Audi Officials Explain Warranty Extension

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Oil Sludge > Audi
Sunday, March 06, 2005 Christopher Jensen
Plain Dealer Columnist

Imagine three guys standing around talking about oil changes. There's an old-fashioned, quaint tableau, although in this case there was a bit of an edge.

In this case, I was talking to two top Audi officials about sludge problems on the 1.8-liter, turbocharged four-cylinder used on the Volkswagen Passat and Audi A4.

Last August, Volkswagen said it was extending the warranty on that engine - on its 1998-2004 Passats and the 1997-2004 Audi A4s - for eight years (from when the vehicle was new) without any limit on mileage.

However, a few consumers have complained to me and the Center for Auto Safety Web site (www.autosafety.org) that Volkswagen is being extremely fussy about coverage when those engines fail, in some cases refusing to honor it because a dealer did not do the repairs.

In January at the North American International Auto Show in Detroit, I encountered Johan De Nysschen, executive vice president in charge of Audi of America, and Marc Trahan, Audi's director of aftersales. We talked about the problem. Here's how it went:

Jensen:

By extending the warranty, isn't Volkswagen/Audi admitting there is a weakness in that 1.8-liter turbocharged engine?

De Nysschen:

The warranty extension was more to give the customers a little bit of peace of mind and is not at all an indication that we believe there is something wrong with the design of the engine. One of the issues clearly . . . is there are people who have not followed the mandated maintenance and a guy who is not going to change his oil, at some stage something could happen that was not according to plan.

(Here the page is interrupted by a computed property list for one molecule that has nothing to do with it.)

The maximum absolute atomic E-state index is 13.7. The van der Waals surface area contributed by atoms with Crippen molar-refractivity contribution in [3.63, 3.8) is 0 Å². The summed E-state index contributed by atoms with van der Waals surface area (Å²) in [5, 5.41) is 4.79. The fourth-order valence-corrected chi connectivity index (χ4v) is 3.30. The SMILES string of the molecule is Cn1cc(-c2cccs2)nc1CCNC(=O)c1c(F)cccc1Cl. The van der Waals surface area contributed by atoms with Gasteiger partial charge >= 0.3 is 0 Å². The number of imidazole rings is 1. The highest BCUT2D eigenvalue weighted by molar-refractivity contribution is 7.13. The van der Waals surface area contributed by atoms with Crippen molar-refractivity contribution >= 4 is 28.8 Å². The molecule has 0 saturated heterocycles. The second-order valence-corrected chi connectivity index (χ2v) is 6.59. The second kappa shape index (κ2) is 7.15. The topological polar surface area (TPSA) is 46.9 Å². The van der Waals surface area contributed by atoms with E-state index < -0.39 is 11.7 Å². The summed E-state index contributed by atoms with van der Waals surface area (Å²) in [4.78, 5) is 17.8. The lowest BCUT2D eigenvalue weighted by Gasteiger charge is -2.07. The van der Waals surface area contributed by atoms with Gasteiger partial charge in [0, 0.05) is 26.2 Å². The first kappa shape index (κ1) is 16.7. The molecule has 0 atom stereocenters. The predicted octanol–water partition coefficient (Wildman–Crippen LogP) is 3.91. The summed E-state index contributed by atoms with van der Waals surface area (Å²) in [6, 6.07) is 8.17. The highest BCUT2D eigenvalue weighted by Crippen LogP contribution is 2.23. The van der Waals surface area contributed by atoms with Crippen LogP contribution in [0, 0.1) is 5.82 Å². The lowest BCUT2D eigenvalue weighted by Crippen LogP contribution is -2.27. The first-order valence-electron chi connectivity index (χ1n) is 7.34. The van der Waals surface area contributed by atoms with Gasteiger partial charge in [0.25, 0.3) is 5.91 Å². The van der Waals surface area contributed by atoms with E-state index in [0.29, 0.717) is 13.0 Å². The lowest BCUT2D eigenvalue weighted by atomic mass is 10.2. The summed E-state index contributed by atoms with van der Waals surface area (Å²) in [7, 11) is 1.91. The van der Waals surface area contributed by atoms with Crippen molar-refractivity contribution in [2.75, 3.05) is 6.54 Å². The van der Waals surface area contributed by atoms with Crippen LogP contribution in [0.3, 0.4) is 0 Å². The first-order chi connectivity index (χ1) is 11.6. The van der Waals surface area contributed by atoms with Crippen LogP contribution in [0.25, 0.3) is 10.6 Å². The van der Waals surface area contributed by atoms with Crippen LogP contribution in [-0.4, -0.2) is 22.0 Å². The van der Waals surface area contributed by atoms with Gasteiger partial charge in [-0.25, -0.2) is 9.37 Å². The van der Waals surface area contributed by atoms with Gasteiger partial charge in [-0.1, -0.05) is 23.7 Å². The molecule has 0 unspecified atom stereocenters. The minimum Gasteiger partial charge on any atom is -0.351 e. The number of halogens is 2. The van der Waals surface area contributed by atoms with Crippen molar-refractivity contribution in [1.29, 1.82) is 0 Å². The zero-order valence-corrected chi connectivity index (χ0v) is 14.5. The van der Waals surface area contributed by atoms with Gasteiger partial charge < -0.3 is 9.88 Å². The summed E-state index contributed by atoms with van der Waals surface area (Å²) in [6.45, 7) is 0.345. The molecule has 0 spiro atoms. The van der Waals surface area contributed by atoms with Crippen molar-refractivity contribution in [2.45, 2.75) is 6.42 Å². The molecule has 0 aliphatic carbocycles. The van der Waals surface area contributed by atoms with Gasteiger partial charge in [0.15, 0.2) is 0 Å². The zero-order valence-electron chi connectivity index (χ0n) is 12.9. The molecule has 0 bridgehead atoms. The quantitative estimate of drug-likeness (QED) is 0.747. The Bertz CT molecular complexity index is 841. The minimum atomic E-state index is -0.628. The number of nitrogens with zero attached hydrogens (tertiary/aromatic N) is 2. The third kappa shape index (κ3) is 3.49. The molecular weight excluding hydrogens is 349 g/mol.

Trahan:

There are people out there who buy cars and just don't take care of them - customer cases where people have gone more than 20,000 miles without changing their oil.

Jensen:

Why would people be having problems with the 1.8-liter four-cylinder and not your other engines?

De Nysschen:

It might well be due to the fact that 1.8 engine is forced induction [turbocharged], which means the engine does operate under more severe load conditions which means the oil . . . is more critical.

Trahan:

Those [other] engines don't operate at the same temperatures, they don't have turbochargers and in general a little larger oil capacity as well.

Jensen:

I have heard from some people that even though they had their oil changes at the proper intervals, their claims for help with a sludged engine were rejected, sometimes because the oil change was not done at an Audi dealership.

Trahan:

No, it does not have to be an Audi dealership. Independent is fine. We are pretty liberal, we let them go up 20 to 25 percent exceeding the maintenance [recommendation]. They just need to show us documentation that they changed the oil.

De Nysschen:

If the customer can provide some supporting evidence he had an oil change that is OK with us. We do not want to treat anybody unfairly, and if there are such cases I would like to know about them.

His address is Audi of America Inc., 3800 Hamlin Road, Auburn Hills, Mich. 48326.